Driving along the main road south of Breese, you will pass a soaring white cross, about 25-feet tall, a remembrance of tragedy that happened 183 years ago. The Cholera Cross is a local landmark with a notable history.
Built in 1850, the cross is a memorial to those who lost their lives in the cholera outbreak of 1832. It was a devastating disease caused by contaminated water or food, and transmitted by personal contact. This outbreak was first diagnosed in Chicago, where part of the militia fighting the Black Hawk War was struck. The disease spread quickly, raging like wildfire, eventually reaching southern Illinois where the towns of Breese, Germantown and Carlyle suffered the most devastating losses. During this time, a local farmer, Joe Altepeter, prayed to God to spare his family, and promised that if they lived, he would erect a large cross to profess his faith. His family was spared and Altepeter constructed the cross and mounted it at the road in front of his home.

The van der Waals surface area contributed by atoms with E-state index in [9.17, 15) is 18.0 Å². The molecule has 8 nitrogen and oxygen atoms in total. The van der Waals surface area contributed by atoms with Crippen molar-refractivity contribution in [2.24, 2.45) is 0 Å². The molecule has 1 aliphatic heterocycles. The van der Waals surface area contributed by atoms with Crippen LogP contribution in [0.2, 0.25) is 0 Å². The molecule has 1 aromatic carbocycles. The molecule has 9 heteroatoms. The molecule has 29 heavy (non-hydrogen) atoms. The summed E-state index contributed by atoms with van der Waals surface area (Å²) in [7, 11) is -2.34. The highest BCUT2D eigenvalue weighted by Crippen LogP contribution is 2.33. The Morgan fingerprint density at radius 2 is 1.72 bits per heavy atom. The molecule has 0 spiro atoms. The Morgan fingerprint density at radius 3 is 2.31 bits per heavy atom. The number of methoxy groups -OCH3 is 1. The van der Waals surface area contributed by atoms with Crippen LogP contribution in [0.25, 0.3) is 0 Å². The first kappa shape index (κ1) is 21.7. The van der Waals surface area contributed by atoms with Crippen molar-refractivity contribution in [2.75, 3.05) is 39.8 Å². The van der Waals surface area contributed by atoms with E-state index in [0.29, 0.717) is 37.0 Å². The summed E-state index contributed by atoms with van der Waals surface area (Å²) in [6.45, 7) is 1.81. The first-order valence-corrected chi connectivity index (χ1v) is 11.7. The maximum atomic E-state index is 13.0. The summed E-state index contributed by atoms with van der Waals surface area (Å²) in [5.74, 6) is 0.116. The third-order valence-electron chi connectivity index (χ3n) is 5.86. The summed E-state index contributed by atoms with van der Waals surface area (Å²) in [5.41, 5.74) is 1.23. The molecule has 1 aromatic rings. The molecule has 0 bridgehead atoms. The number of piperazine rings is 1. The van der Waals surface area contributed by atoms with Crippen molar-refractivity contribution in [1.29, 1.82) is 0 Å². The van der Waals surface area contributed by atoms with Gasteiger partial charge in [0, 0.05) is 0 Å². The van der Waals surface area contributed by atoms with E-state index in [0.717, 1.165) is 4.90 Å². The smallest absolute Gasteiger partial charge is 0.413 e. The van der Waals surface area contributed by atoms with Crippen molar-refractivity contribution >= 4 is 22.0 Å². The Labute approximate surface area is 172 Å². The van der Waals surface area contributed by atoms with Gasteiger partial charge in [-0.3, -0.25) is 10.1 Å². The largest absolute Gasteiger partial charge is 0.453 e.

When the original structure deteriorated, it was replaced with other wooden crosses, until the current owners of the property replaced it with a more permanent white concrete cross. A brass plaque notes the story, a reminder of one man’s pledge and a county’s devastation.
The cross sits at the original location on County Highway 7, about one mile south of Breese, just off the lane that runs to a dairy farm. Be sure to stop and take note the next time you drive by.